Assessment | Biopsychology | Comparative | Cognitive | Developmental | Language | Individual differences | Personality | Philosophy | Social |
Methods | Statistics | Clinical | Educational | Industrial | Professional items | World psychology |

Biological: Behavioural genetics · Evolutionary psychology · Neuroanatomy · Neurochemistry · Neuroendocrinology · Neuroscience · Psychoneuroimmunology · Physiological Psychology · Psychopharmacology (Index, Outline)


Epinephrine

Norepinephrine

Sympathomimetic drugs are substances that mimic the effects of the hormone epinephrine (adrenaline) and the hormone/neurotransmitter norepinephrine (noradrenaline). They all raise blood pressure and are all weak bases.

Mechanisms of action[edit | edit source]

Norepinephrine transporter blockade[edit | edit source]

Classical sympathomimetic drugs are amphetamines (including MDMA), ephedrine and cocaine, which act by blocking and reversing norepinephrine transporter (NET) activity. NET is a transport protein expressed on the surface of some cells that clears noradrenaline and adrenaline from the extracellular space and into cells, terminating the signaling effects.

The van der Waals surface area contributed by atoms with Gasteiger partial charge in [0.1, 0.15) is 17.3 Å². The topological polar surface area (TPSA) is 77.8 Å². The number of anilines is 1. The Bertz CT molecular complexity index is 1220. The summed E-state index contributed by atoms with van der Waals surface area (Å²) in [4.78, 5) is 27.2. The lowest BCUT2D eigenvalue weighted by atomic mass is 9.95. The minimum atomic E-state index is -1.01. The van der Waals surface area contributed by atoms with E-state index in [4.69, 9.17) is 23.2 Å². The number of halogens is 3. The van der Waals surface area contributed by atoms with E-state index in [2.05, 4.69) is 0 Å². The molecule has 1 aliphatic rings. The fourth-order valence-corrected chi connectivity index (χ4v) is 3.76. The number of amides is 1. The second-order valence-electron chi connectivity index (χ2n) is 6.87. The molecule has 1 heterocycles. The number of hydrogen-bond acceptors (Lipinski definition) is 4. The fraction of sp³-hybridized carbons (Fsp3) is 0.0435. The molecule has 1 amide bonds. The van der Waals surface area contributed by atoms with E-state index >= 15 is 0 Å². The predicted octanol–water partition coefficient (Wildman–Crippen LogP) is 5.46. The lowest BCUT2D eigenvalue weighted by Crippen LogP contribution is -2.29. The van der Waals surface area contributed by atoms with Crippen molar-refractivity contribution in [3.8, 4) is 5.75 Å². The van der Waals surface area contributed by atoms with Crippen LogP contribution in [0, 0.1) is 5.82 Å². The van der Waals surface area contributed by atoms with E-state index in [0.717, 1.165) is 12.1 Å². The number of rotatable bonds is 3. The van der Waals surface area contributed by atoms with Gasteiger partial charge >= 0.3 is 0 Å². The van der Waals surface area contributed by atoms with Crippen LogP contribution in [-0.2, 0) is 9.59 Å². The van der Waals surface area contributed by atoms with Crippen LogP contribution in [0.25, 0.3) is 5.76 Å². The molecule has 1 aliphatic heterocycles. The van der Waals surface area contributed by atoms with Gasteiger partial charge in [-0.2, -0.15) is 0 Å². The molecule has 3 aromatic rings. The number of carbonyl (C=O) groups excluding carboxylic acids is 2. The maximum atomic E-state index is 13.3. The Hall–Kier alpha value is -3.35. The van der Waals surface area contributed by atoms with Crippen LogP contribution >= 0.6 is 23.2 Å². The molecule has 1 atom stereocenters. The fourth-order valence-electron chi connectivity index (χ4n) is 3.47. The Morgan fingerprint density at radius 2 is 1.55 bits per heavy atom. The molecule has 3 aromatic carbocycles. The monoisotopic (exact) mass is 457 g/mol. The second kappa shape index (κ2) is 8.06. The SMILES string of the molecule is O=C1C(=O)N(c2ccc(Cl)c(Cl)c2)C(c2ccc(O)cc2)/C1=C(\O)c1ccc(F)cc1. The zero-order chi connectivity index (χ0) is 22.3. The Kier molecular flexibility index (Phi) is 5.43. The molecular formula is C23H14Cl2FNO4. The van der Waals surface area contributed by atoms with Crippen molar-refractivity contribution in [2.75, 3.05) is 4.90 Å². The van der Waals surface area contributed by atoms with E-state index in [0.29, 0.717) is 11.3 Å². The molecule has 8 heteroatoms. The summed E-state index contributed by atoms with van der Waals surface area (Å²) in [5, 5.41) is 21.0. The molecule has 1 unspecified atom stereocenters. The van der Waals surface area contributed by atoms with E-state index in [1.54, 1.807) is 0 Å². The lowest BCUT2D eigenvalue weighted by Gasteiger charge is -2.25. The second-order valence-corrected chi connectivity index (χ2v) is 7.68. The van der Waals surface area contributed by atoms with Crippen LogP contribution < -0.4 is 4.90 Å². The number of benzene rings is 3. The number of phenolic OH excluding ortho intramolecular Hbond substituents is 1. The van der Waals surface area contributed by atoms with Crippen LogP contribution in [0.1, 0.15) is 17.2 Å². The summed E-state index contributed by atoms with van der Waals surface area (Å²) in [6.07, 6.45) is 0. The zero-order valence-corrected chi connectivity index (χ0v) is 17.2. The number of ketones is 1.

Adrenergic receptor agonism[edit | edit source]

Direct stimulation of the α- and β-adrenergic receptors can produce sympathomimetic effects. Albuterol is a very commonly used direct-acting β2-agonist.

Inhibition of epinephrine and norepinephrine metabolism[edit | edit source]

Inhibition of norepinephrine metabolism can produce sympathomimetic effects. Norepinephrine is mainly metabolized by the enzyme monoamine oxidase, the monoamine oxidase inhibitor (MAOI) drugs can induce such effects.

Cross-reactivity[edit | edit source]

Substances like cocaine also affect dopamine, and some substances like MDMA affect serotonin.

Norepinephrine is synthesized by the body into epinephrine, causing central nervous system stimulation. Thus, all sympathimimetic amines fall into the larger group of stimulants (see psychoactive drug chart). Many of these stimulants have therepeutic use and abuse potential, can induce tolerance, and possibly physical dependence.

See also[edit | edit source]

External links[edit | edit source]


This page uses Creative Commons Licensed content from Wikipedia (view authors).
Community content is available under CC-BY-SA unless otherwise noted.